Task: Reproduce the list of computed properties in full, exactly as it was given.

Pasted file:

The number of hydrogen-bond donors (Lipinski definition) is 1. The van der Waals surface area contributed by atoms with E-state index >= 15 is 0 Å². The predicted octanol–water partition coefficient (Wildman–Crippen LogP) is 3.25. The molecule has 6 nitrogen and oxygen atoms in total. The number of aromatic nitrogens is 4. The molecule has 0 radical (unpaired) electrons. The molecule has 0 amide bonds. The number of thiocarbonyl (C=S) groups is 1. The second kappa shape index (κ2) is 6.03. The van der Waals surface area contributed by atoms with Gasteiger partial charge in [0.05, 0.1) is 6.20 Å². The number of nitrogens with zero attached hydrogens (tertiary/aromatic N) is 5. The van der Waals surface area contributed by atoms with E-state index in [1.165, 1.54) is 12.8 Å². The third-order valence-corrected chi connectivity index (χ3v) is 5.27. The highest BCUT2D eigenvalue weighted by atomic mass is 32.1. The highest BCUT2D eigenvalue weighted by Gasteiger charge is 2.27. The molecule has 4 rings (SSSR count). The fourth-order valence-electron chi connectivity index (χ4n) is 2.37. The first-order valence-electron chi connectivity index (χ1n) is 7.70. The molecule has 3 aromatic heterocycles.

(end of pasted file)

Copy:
The number of hydrogen-bond donors (Lipinski definition) is 1. The van der Waals surface area contributed by atoms with E-state index >= 15 is 0 Å². The predicted octanol–water partition coefficient (Wildman–Crippen LogP) is 3.25. The molecule has 6 nitrogen and oxygen atoms in total. The number of aromatic nitrogens is 4. The molecule has 0 radical (unpaired) electrons. The molecule has 0 amide bonds. The number of thiocarbonyl (C=S) groups is 1. The second kappa shape index (κ2) is 6.03. The van der Waals surface area contributed by atoms with Gasteiger partial charge in [0.05, 0.1) is 6.20 Å². The number of nitrogens with zero attached hydrogens (tertiary/aromatic N) is 5. The van der Waals surface area contributed by atoms with E-state index in [1.165, 1.54) is 12.8 Å². The third-order valence-corrected chi connectivity index (χ3v) is 5.27. The highest BCUT2D eigenvalue weighted by atomic mass is 32.1. The highest BCUT2D eigenvalue weighted by Gasteiger charge is 2.27. The molecule has 4 rings (SSSR count). The fourth-order valence-electron chi connectivity index (χ4n) is 2.37. The first-order valence-electron chi connectivity index (χ1n) is 7.70. The molecule has 3 aromatic heterocycles.